Breathing

I have one week to go to finish the AC block, but my chest has become very sore. There is pain from my chest bone, following the ribs all the way to the spine.Could I have damaged a rib or two during the heavy breathing workouts?
I have had a recovery ride followed by a day off but still feel too sore to do any demanding riding.

I’d go with the “listen to your body” approach here.

4 Likes

Hi @alchurch,

This is indeed unusual. My first suggestion is to check with a medical professional. It is unlikely that you damaged any tissues breathing but it is possible that you had a pre-existing condition. Either way, I would back it off, call a doctor before continuing.

2 Likes

When you feel better, I highly recommend that you start breathing diaphragmatically. It takes a short while to reprogram your body, but it’s the way it was designed to breathe. A chest breath is a shallow breath - a vertical breath. We don’t breathe through our chests in the upper regions of the lungs to maximize capacity when we are trying to exchange oxygen at a high rate - such as during the MAP efforts for 9H. We breathe most efficiently when we breathe horizontally, relaxing the diaphragm fully and letting the lungs fill completely in their densest regions. Through the abdomen are where the most efficient breaths come from. Move the stomach, mid and upper abs, and lower ribs out horizontally. A diaphragmatic breath is a deep all encompassing breath that maximizes your lung capacity.

But how can I breathe like that bent over on a bike? Same abdominal horizontal bit with a move called back breath. Lay on your stomach on the floor with your head to one side. When you breathe in, move your body up with your breath. This is called a crocodile breath. The sideways and backwards expansion of your breath that you feel here is how you want to feel on the bike. It takes a while to get used to, but it’s worth the practice. I do 60 breaths of crocodile breathing 5x a week amongst other diaphragm exercises. My MAP numbers have jumped 50+w in 8 weeks.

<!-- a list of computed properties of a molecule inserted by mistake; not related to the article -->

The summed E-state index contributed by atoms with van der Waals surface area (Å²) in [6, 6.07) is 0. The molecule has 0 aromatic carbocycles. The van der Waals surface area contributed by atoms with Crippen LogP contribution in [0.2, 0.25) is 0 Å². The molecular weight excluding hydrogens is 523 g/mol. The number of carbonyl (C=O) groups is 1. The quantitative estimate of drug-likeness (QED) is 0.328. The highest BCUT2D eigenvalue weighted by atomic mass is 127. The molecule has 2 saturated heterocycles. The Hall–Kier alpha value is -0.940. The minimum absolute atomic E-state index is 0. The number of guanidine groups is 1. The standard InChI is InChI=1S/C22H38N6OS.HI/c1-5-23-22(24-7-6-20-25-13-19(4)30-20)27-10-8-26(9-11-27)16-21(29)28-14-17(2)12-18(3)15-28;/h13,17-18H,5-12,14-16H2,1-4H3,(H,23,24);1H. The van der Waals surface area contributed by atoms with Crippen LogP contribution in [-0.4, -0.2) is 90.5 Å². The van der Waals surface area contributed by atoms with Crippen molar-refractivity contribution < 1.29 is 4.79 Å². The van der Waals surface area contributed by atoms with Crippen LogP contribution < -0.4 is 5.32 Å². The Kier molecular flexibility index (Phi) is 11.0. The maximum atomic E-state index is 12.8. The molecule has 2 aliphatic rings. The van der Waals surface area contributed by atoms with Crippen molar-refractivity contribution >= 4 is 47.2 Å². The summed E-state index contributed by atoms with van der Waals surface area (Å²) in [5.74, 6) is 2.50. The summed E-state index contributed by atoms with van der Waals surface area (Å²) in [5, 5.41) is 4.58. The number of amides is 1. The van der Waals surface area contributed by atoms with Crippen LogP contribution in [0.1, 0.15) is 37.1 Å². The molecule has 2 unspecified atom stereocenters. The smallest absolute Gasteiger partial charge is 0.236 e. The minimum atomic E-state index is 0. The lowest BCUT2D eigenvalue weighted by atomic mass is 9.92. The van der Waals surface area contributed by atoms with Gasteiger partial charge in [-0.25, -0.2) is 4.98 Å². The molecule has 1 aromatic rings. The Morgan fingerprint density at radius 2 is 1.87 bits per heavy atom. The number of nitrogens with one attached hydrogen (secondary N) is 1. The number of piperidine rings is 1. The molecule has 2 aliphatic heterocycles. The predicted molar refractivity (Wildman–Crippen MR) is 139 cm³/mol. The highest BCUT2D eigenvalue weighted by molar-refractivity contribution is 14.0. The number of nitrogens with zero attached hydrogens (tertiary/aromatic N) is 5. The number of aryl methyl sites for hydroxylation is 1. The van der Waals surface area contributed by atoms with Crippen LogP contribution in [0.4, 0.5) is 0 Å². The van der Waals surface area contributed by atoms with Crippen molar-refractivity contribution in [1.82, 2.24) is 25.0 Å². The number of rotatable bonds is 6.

Once you can control your deep breaths, you can control your HR better. You can drop your HR after an intense effort faster, essentially recovering faster, to be ready to go for the next interval.

4 Likes

Thank you for your replies. I am clear of covid. The medical people here are prioritising small, fast and easy complaints, and covid, so if covid gets bad enough, at least some of the backlog is cleared. I have had 3 days off riding and can still feel soreness around the chest, but it no longer carries around to the ribs in my back. I had been doing some exercises in pilates, that included filling the lungs, then giving a sniff to inhale some more.Also with the panting produced by the AC block, I have certainly been using chest muscles that have been ignored for a few years.

Thank you Sir Alexander Lee. My usual breath is from the stomach area only, I was raised in a household the had a cloud of cigarette smoke hanging at about 7 feet high in the main room. Starting to work, I was in an office with a similar fresh air strategy, and so from a young age to early adulthood, I used to take as small a breaths as I could, until I could get outside into something fresher. This involved inhaling air with tiny nudges from stomach breathing

1 Like

Hope you recover well soon.

I worked in an extremely stressful and toxic work environment for a long time, so my breaths were short and shallow due to constant stress. So I understand your current default breathing mode. If you can change it, you’ll have amazing benefits.

1 Like